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Speeches & Transcripts

World Bank Group President Jim Yong Kim's Q&A with media at Hospital do Subúrbio PPP Project site in Brazil

March 4, 2013

Jim Yong Kim World Bank Group project site visit Salvador, Bahia, Brazil


DR. KIM:  [Inaudible progress] -- The services - Ministry of Health of the state have made available to the people of Bahia, that's the most impressive, to have free care, to be open to anyone who needs care, to be so focused is a tremendous accomplishment.

QUESTION:  Do you see this project as an example for the other states in Brazil and why not other countries as well?

DR. KIM:  Absolutely.  You know, the speed with which they've gotten the hospital built the fantastic quality of the services, and I took a very careful look.  I'm a physician, I took a very careful look, and I was very impressed with what they have. 

You know, we've got to find a way to quickly improve health care services.  We've got to find a way to get the incentives right both for health care systems and physicians, and this project is moving in a wonderful direction.  We think that this public-private partnership could have tremendous benefits for the population.  We have to find out how to get it right in every state and every setting, but we think that there is a strong role for these kinds of partnerships.

QUESTION:  How can you explain this visit today?

DR. KIM:  This is my first visit as President of the World Bank Group to Brazil and, as the Governor suggested, it was completely appropriate for me to come to Bahia first, because Bahia, as he said, is -the beginning and the center of Brazil.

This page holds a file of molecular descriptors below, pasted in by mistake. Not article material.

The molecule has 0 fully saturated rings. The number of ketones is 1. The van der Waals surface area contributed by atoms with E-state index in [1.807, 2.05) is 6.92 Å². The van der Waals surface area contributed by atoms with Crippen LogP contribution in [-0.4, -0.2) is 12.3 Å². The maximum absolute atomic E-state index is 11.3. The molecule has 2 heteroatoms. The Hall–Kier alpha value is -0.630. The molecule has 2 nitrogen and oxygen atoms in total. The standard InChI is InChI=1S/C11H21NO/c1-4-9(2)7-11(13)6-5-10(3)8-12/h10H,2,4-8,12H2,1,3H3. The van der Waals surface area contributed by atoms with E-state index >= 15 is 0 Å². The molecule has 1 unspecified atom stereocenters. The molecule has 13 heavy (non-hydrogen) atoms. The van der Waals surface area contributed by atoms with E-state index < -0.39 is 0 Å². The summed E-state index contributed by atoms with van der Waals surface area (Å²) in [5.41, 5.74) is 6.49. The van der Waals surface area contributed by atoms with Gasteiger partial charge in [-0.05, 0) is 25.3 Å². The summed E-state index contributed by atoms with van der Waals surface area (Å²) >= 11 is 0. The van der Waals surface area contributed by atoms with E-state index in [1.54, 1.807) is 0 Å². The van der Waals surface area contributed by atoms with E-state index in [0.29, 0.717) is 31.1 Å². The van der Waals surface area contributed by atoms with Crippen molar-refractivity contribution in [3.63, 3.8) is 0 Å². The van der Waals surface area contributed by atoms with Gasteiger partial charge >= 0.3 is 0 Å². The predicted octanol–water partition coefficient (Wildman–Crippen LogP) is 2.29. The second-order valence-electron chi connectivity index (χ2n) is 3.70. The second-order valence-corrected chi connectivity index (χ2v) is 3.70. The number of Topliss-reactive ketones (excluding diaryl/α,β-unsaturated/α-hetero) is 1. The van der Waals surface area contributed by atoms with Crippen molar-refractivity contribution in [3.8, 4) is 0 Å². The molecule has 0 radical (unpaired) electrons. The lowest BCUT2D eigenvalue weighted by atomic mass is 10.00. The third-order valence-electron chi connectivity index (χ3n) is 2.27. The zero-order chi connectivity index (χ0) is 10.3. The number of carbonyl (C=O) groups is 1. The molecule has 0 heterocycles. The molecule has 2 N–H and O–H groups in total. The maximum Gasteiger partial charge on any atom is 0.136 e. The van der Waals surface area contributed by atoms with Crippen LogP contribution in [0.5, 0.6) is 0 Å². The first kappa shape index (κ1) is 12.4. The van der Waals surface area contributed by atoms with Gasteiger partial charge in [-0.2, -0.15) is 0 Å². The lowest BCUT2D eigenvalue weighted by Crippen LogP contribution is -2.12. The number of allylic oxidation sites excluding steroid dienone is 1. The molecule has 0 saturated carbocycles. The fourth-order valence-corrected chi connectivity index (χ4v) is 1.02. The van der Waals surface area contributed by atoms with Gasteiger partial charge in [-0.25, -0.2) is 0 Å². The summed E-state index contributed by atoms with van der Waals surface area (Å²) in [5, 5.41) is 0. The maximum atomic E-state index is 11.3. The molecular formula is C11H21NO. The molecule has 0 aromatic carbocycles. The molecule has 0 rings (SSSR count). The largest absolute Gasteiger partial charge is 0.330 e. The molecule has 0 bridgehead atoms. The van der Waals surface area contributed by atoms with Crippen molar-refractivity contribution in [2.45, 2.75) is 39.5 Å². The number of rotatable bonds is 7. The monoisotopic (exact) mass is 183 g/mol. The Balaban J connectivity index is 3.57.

QUESTION:  Has the World Bank got the intention of taking part in any other project of this nature?

DR. KIM:  Well, you know, we're very involved in Brazil.  My predecessor, Bob Zoellick, when he met with President Dilma before, President Dilma Rousseff asked him specifically to focus on the northeast, and so that's why we're here.

We think it's a very high priority, but I have to say, Governor, I just congratulate you for the fantastic work you've been doing. 

DR. KIM:  You know, there are really some fundamental problems that everybody, every country in the world faces.  One is economic growth, but the other is social exclusion, and what we see here in Brazil is a commitment to tackle both economic growth and social inclusion at the same time, which we think is very exciting and clearly an example for the world.

I'll be going down to Brasilia and we'll be signing an agreement where we are going to look at the experience of Brazil, both in poverty reduction and in fostering economic growth and trying to gather those lessons so that we can share them for the rest of the world.  This hospital is one of those lessons that we'd like to share with the rest of the world.

QUESTION:  So, we can compare this hospital with a hospital in First World place?

DR. KIM:  Well, there are some differences, and I think that some of the differences are good differences.

You know, one of the things that we found in the developed countries is that we often spend too much money on health care.

And the thing about health care is it's not a situation where people can have as much as they want, and that's good.  Once you give too much health care, that actually hurts people.  So, what the situation in the United States is that they're looking for ways of decreasing their health spending, and that will actually be better for patients.

But Brazil, and this hospital in particular, is dealing with very poor patients.  So, for me, the mix of extremely high technology, very skilled physicians treating very poor patients is not only a vision for the future, it's very inspiring.

QUESTION:  What is the importance of being a PPP, a private-public partnership?